After Maui Wildfires Kill 93: Prayers, and a Search for the Missing

Sandy Hooper/USA Today Network via REUTERS
A makeshift memorial hangs on a tree overlooking burned houses and buildings in Lahaina, on the island of Maui, Hawaii, U.S. August 12, 2023.

KAHULUI, Hawaii (Reuters) – The death toll from the Maui wildfires reached 93 on Sunday as relatives of the missing frantically searched for signs their loved ones may still be alive, while survivors grappled with the scale of the disaster and sought solace at church services.

Days after the inferno destroyed much of the historic resort town of Lahaina on Tuesday and Wednesday, crews of firefighters were still battling flare-ups, and cadaver dogs were sifting through the town’s charred ruins in search of victims.

The death toll made the blaze Hawaii’s worst natural disaster, surpassing a tsunami that killed 61 people in 1960, a year after Hawaii became a U.S. state.

It was also the largest number of deaths from a U.S. wildfire since 1918, when 453 people died in the Cloquet fire in Minnesota and Wisconsin, according to data from the National Fire Protection Association.

Many of the survivors took to Sunday church services, including Akanesi Vaa, 38, who said her family got stuck in traffic while trying to escape the flames.

Vaa, her husband and her children aged 15, 13 and 9 resorted to fleeing on foot and jumping a fence to safety. Along the way, an elderly woman pleading for help handed her a baby to care for. The woman and her husband were also able to make it over the fence.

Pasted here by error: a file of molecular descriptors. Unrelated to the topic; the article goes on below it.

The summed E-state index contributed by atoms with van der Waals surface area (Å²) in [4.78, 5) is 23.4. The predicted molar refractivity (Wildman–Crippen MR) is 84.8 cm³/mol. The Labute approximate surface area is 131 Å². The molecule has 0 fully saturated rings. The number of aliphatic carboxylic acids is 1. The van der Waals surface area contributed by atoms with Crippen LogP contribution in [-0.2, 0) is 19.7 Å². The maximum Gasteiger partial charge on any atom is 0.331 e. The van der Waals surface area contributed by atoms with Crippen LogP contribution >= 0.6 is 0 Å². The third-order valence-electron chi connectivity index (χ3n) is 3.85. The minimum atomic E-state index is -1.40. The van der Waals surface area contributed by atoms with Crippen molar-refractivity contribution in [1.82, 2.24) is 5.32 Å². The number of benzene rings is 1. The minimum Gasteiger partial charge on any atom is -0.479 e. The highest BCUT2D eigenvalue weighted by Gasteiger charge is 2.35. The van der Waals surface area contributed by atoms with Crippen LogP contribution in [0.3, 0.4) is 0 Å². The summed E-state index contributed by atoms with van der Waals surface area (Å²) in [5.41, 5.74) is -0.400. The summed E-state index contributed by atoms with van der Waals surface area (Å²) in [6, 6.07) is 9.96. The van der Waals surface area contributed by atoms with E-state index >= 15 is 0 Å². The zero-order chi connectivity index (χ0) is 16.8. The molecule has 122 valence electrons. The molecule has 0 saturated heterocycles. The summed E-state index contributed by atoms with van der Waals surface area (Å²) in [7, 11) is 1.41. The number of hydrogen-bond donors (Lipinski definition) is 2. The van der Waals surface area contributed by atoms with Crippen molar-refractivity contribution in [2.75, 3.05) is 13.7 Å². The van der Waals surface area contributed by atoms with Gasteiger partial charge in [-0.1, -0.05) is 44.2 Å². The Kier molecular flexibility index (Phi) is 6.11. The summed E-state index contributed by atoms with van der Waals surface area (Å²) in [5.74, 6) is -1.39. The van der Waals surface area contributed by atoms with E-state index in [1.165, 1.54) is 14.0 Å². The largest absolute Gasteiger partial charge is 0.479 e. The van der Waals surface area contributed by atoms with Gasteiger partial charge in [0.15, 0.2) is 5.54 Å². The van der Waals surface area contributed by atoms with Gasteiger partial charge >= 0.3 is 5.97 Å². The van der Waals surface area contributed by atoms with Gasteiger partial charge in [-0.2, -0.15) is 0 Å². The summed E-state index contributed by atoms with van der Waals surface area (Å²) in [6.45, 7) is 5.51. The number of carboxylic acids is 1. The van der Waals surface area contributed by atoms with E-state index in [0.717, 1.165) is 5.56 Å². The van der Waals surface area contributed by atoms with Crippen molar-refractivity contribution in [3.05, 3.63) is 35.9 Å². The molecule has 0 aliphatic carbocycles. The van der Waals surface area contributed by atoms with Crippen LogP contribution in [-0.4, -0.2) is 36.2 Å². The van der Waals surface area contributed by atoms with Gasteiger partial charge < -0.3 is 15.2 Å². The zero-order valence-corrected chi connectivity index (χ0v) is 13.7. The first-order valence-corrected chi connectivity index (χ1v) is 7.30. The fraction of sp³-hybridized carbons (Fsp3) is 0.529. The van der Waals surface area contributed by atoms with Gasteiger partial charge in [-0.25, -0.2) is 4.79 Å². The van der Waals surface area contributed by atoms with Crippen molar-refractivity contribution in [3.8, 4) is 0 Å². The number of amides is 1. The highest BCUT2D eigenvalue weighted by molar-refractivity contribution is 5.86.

“I think a lot of us needed to hear today’s message,” Vaa said after attending church at King’s Cathedral in Kahului.

“All these ashes are going to turn into beauty. I know Lahaina will come back 10 times stronger.”

Scott Landis, pastor at Keawal’i Church, a United Church of Christ congregation in Makena, said an unusually large crowd of 100 showed, nearly double what he would have expected on a typical Sunday in August.

“They were really listening. You could tell people were here, looking for a word of hope,” Landis said.

Among them were people who have family and friends unaccounted for, and they are “fearing the worst” he added.

Clinging to hopes of finding missing survivors, people sifted through a crowd-sourced online database listing thousands of names of individuals who had been found as well as of those who remained unaccounted for.

Family and friends mobilized on social media, sharing information about their missing loved ones, asking for help in locating them.

“Still searching for my in-laws,” Heather Baylosis wrote in a Saturday Instagram post. “People are being found alive and severely disoriented due to what they have gone through. We are holding out hope!”

Megan Sweeting wrote on her Facebook page, “MISSING: My Dad, Michael Misaka, has been missing since the Lahaina Fires started. If there is any information out there regarding my dad please let me know. I just need to know he is safe.”

Hundreds of people were still missing, though a precise count remained unclear.

Hawaii Governor Josh Green again vowed to investigate the response to the blaze and the emergency notification systems after some residents questioned whether more could have been done to warn them.

Some witnesses said they had little warning, describing their terror as the blaze destroyed the town around them in what seemed to be a matter of minutes. Others dove into the Pacific Ocean to escape.

Sirens stationed around the island, intended to warn of impending natural disasters, never sounded, and widespread power and cellular outages hampered other forms of alerts.

“We’ll know soon whether or not they did enough to get those sirens going,” Green told MSNBC.

The cost to rebuild Lahaina was estimated at $5.5 billion, according to the Federal Emergency Management Agency (FEMA), with more than 2,200 structures damaged or destroyed and more than 2,100 acres (850 hectares) burned.